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The Hamilton Tiger-Cats and quarterback Henry Burris face the Montreal Alouettes in Sunday’s CFL Eastern semi-final. (Fred Greenslade/THE CANADIAN PRESS)
The Hamilton Tiger-Cats and quarterback Henry Burris face the Montreal Alouettes in Sunday’s CFL Eastern semi-final. (Fred Greenslade/THE CANADIAN PRESS)

Rachel Brady

Ticats bonded on the buses ahead of CFL playoffs Add to ...

Transporting an entire football team in gear to and from a temporary practice facility every day could have been a real drag for the Hamilton Tiger-Cats this season – but the players will attest those cross-town bus trips have helped weave something special.

The Ticats missed the CFL playoffs last year, and entered this season with a new head coach, great turnover among players and no home stadium or practice facility of their own.

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While their home stadium is being rebuilt, they have played out of a 13,000-seat facility at the University of Guelph and bussed across Hamilton daily from locker rooms at their downtown offices to a practice field at McMaster University. Rides filled with games of Cash Cab or renditions of 99 Bottles of Beer have become symbolic for a team that has chosen to look on the bright side of adversity. They may have started the year 1-4, but they battled to earn home-field advantage versus the Montreal Alouettes in this weekend’s East semi-final.

The Ticats and Alouettes last met in the playoffs in 2011, with Hamilton upsetting the 2010 Grey Cup champs. The Ticats have fired two head coaches since then and missed the 2012 playoffs after finishing 6-12. This year’s squad hasn’t been the picture of consistency either, struggling to string together two wins in a row, getting blistered 37-0 by the Saskatchewan Roughriders at one point, later pulling off back-to-back wins over the reigning champs, the Toronto Argonauts.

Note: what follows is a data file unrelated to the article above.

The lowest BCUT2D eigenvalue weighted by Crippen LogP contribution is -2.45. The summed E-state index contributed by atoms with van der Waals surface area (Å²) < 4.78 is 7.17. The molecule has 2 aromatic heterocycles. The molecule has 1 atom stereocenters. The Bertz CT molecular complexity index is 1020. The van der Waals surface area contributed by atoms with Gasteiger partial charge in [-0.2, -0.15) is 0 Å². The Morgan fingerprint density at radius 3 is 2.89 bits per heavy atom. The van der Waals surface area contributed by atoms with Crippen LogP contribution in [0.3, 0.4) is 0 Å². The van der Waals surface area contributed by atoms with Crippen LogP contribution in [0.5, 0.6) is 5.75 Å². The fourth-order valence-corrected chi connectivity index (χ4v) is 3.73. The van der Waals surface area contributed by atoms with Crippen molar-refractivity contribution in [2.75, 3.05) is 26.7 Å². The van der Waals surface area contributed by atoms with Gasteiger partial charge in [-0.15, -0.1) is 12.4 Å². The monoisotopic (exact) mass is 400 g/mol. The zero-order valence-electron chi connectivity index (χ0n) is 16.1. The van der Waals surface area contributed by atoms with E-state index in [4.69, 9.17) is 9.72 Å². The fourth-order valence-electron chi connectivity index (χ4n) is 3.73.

But Hamilton was able to finish 10-8; Montreal was third in the East at 8-10. The winner of Sunday’s game will play in Toronto the following week in the East final.

“Nobody on the outside would have picked us to be hosting a playoff game,” Ticats linebacker Jamal Johnson said. “There hasn’t been any finger-pointing in this locker room, but in past years there was. The family concept has been really prevalent this year. Simple things like those two, 15-minute bus rides every day have really helped build camaraderie.”

Henry Burris and the Ticats’ other quarterbacks have been known to host games of Cash Cab on the bus rides, pulling up various players as contestants and grilling them with trivia.

“Our bus rides are some of the funnest times I’ve ever had playing football,” said Burris, a Grey Cup winner with the Calgary Stampeders in 2008. “We’ve gotten to know each other as men away from the game. It has allowed us to go out and lay it down for one another.

“Your willingness to lay it down for every guy in crunch time comes out of those times you spend off the field with those guys, and that’s what we’re thankful for this season.”

The Ticats won two of the three meetings with Montreal this season, but also learned brutal lessons. After allowing five sacks to the blitz-happy Als in a 36-5 defeat in Montreal, the Ticats went into the second game of the home-and-home series with a new gameplan, featuring three different quarterbacks and new formations. The changes resulted in just two sacks allowed to Montreal, the East Division sack leaders, and a 27-24 win.

Hamilton will bring new wrinkles to this week’s gameplan, but facing the blitz issue head-on will remain key.

The Ticats have had a saying this season, uttered constantly in team meetings, practices and pregame speeches, from the early moments of the 1-4 start to finishing the regular season with four wins in the final five games:

“No matter who is talking this year, it always ends with, ‘Who’s got your back?’” receiver Bakari Grant said, “And then everybody always yells out, ‘I’ve got your back!’”

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